MIO Law Firm Blog

Getting Married In The UAE As An Expat: What You Need To Know

Posted by MIO Law Firm on Jan 4, 2018 7:31:07 PM

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Can you doting lovebirds get married in the UAE? Indeed, many UAE expats getting married find the process of getting married in the UAE as generally no more complicated than marrying in your hometown and requires a similar amount of documentation.

 

Marriage Under UAE Law

Under the UAE's law, marriage is the only legal bond between a man and a woman to establish a relationship and form a family. The law identifies marriage as a legal contract between a man and a woman, aimed at protecting the rights of the couple and their children.

 

Cohabitation and live-in relationships are prohibited for all citizens and residents regardless of their nationality or religion.

 

If someone suspects you and your partner are not married and lodges a complaint with the police, the police are required to investigate. A successful police prosecution under Article 356 of the UAE Penal Code may result in fines, significant legal fees, possible jail, and almost certain deportation.

 

Hence, for many UAE expats getting married is the safer option. Non-Muslims can conclude marriage formalities at:

  • The embassy or consulate of their country in the UAE
  • Or at a temple or a church as per their religion.

 

While the law permits a Muslim man to marry a non-Muslim woman, it does not allow a Muslim woman to marry a non-Muslim man without proof of his conversion to Islam.

 

 

Getting Married Under Abu Dhabi Law

Before getting married in Abu Dhabi, you and your prospective spouse must undergo a pre-marriage medical checkup at one of the healthcare centres, authorised by the Health Authority, to obtain a pre-marriage mutual check certificate. The certificate is officially a mandatory requirement for marriage in Abu Dhabi.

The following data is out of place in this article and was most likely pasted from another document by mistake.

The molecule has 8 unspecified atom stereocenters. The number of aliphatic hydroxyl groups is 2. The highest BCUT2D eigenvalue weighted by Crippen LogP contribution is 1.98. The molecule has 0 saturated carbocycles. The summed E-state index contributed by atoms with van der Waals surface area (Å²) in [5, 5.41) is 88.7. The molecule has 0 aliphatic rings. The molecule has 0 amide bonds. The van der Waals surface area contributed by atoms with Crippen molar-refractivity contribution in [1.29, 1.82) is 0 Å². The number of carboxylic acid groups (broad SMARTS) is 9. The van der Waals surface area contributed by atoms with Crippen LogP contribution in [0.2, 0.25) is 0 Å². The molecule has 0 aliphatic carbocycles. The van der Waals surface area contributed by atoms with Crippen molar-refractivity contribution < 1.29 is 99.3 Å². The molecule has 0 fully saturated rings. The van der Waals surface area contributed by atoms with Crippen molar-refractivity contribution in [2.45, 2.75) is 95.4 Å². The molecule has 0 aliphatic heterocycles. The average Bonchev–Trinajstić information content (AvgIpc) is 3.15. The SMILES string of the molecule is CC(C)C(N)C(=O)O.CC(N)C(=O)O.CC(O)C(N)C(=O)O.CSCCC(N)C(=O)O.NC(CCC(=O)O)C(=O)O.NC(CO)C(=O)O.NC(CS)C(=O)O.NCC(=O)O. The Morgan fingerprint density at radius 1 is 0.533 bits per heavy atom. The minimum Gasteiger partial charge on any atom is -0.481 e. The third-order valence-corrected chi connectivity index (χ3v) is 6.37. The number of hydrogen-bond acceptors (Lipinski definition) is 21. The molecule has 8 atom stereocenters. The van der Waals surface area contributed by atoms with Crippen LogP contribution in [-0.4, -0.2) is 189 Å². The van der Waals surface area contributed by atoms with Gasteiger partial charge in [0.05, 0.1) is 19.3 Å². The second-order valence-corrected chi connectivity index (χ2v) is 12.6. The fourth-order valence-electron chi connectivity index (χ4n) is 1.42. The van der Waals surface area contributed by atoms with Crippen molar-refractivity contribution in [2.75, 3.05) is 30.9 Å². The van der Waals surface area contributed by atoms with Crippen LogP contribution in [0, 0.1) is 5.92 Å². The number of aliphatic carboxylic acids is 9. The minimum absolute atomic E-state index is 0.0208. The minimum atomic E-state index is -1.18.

Marriage contracts are officially issued and registered in Abu Dhabi by the Abu Dhabi Judiciary Department (ADJD). Marriage procedures can be held inside or outside the Judiciary Department premises.

 

If you are planning to get married in the Judicial Department premises, you and your prospective spouse must visit the customer service counter at the marriage contracts section, with the legal guardians and witnesses and submit the required documents.

 

Both spouses should present themselves, along with the bride’s father and two Muslim male witnesses. In case, the bride’s father is no longer alive, relevant death certificate to be shown and presence of closest male guardian is required (example adult son, brother, uncle, cousin, nephew). If bride’s father is alive but unable to come in person, he can delegate a proxy guardian, who must be of the same religion as that of the bride’s father, to complete marriage procedures through an officially certified and attested power of attorney.

 

If you are planning to get married at another venue you must visit or contact the Judiciary Department to request for and book a marriage judge. All original required documents should be submitted at the appointed date. The marriage Judge will not be able to issue the marriage contract if documents are missing.

 

After the marriage procedures are completed, you or your spouse may visit the Judiciary Department within two to ten days to collect the marriage contract and an attested copy.

 

You must visit the General Directorate of Residency and Foreigners Affairs (GDRFA) if you wish to change visa sponsorship status or issue a residency visa for your spouse.

 

 

Getting Married In Dubai

The process for getting married in Dubai is much the same as that for Abu Dhabi. Both the options of a religious or a civil wedding are available. Being a modern and tolerant society, they will recognize the second. Other religions are free to operate in the UAE. Most have their own websites and many share premises.

 

Dubai Marriage Requirements